What is Property Repossession and What Happens?

A property is usually repossessed when a buyer fails to keep up with repayments on a mortgage which is being paid to a bank or building soceity. The owner/lender will then take action using the method of repossession in order to repossess the home.

What happens when a home is repossessed?
Failure to keep up repayments can result in the buyer’s home being repossessed by the lending company. The company will send out bailiffs to evict you from the property and then take steps to sue the buyer in order to recover losses. The lender will often make substantial profits when recovering this money. The company will also charge the borrower for costs involved.

If you have missed two payments on your mortgage then a lending company has the legal power to apply for a repossession order via the courts. When buying a property, it is extremely important to read any agreement thoroughly before committing as terms may vary. Do not forget to always read the small print. Remember theses contracts are drawn up by clever and cunning solicitors who want to make it as difficult as possible for you to cancel the mortgage contract.

Below are the steps involved when a home is repossessed:

1. Mortgage Account Falls into Arrears
For most mortgages the lender will not take any action until an account is two months in arrears. At that stage they may write to the borrower alerting them to the arrears, send a Default Notice or make a formal written demand that the borrower pay back the full amount owing.

2. Lender Passes the Account to their Solicitors
The borrower may receive a letter from the solicitors telling them they are in arrears and inviting them to make proposals to clear them. Negotiations may take place and a borrower may be asked to provide evidence of their financial circumstances. Alternatively, the lender’s solicitors may send a letter warning that court proceedings will be started if the arrears are not cleared within a set period, usually 7 days.

3. Lender’s Solicitors ask the Court to Issue a Possession Claim

The solicitors will send documents to the court, including a claim form, which set out the lender’s entitlement to repossess the property.

4. The Court Issues the Claim
The court will send the borrower, who now becomes the defendant, a copy of the claim form and any documents sent to the court by the solicitors. The court will inform the borrower of where and when the case will be heard. The borrower will also receive a Defence Form which can be filled in and sent back to the court – this gives the borrower the chance to set out their position.

5. Before the Hearing
At least two weeks before the hearing date the solicitors will send a letter to the property addressed to “The Occupier” giving details of when the case is to be heard. This is intended to protect anyone living in the property, such as a tenant, who would otherwise be unaware that the property could be repossessed. A few days before the hearing the borrower should receive the lender’s witness statement, which sets out the details of the case and gives the updated figures on the account.

6. The Hearing
Agreements can sometimes be reached with the lender’s representative before the hearing: it is usual to discuss the case with them before seeing the judge. In court, the lender’s representative will provide the latest figures and outline the lender’s case. The borrower can explain his circumstances to the judge and put forward any proposals or defence. There may be some arguing back and forth, and the judge then makes an order. The borrower should write down what the judge orders.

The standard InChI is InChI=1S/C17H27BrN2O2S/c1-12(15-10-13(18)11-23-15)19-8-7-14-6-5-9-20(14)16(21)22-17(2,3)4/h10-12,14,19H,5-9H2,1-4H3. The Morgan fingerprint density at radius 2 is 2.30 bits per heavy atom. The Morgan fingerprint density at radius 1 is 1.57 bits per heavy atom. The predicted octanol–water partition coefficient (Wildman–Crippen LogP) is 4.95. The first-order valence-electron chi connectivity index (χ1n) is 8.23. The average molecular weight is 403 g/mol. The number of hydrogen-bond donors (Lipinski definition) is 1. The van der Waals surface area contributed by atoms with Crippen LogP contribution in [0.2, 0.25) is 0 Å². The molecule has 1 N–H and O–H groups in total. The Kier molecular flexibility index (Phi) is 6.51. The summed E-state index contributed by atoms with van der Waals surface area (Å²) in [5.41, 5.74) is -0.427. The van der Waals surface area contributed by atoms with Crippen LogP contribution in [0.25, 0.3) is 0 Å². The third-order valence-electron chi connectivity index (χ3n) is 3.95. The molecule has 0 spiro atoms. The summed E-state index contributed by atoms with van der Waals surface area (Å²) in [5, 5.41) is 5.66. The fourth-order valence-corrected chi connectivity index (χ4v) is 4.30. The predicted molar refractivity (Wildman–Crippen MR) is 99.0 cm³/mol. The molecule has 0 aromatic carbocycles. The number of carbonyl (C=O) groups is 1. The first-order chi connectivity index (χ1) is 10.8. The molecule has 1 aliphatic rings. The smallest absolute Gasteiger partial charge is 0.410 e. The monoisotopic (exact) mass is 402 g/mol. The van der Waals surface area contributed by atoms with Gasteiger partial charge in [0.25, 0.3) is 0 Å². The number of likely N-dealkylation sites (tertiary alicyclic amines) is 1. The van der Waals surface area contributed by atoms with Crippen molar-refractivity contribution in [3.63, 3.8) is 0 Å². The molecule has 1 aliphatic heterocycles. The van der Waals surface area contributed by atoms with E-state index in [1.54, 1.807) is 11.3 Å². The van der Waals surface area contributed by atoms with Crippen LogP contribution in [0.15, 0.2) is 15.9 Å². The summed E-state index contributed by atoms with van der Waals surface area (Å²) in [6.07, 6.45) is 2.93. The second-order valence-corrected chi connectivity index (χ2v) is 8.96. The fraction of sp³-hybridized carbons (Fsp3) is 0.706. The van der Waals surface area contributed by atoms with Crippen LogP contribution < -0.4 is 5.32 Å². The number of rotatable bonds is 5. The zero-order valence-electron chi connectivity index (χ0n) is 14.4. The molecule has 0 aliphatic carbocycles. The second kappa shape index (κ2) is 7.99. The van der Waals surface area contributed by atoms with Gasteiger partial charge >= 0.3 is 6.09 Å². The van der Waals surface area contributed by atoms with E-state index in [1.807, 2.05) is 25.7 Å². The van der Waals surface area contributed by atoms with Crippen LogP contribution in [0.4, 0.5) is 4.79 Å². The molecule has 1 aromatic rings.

7. After the Hearing
Within a couple of weeks the borrower should receive a copy of the judge’s order from the court. It is vital that any payments which fall due before the order is received are made. If regular payments are to be made the borrower should talk to the lender about setting up a Direct Debit.

8. Breach or Expiry of a Possession Order
The lender is now entitled to enforce the order. They do not need to go back to the judge or give any warning to the borrower. If the property is still occupied the lender’s solicitors will apply to the court for a “Warrant of Eviction”. The court bailiff will fix a time and date for the eviction. The bailiff will usually send, or hand-deliver, a notice telling the borrower when the eviction is to take place.

9. Applying to Suspend the Warrant
The borrower can apply to the court to stop the eviction and a hearing will be listed at short notice. The borrower can ask the judge for more time to clear the arrears or for a promised sale or re-mortgage to go through. Ideally the borrower will have documentary evidence to support what they are saying. The judge may decide to “suspend the warrant” meaning that the scheduled eviction will not go ahead. Such applications can be made repeatedly but, naturally, a judge will be more sceptical if a borrower keeps coming back to court saying the same thing.

10. Eviction
If all else fails the bailiff will come to the property on the day set for eviction, make sure there is no one inside and change the locks. If the borrower has not yet removed all his belongings the lender will usually allow him back into the property at a later date to retrieve them.

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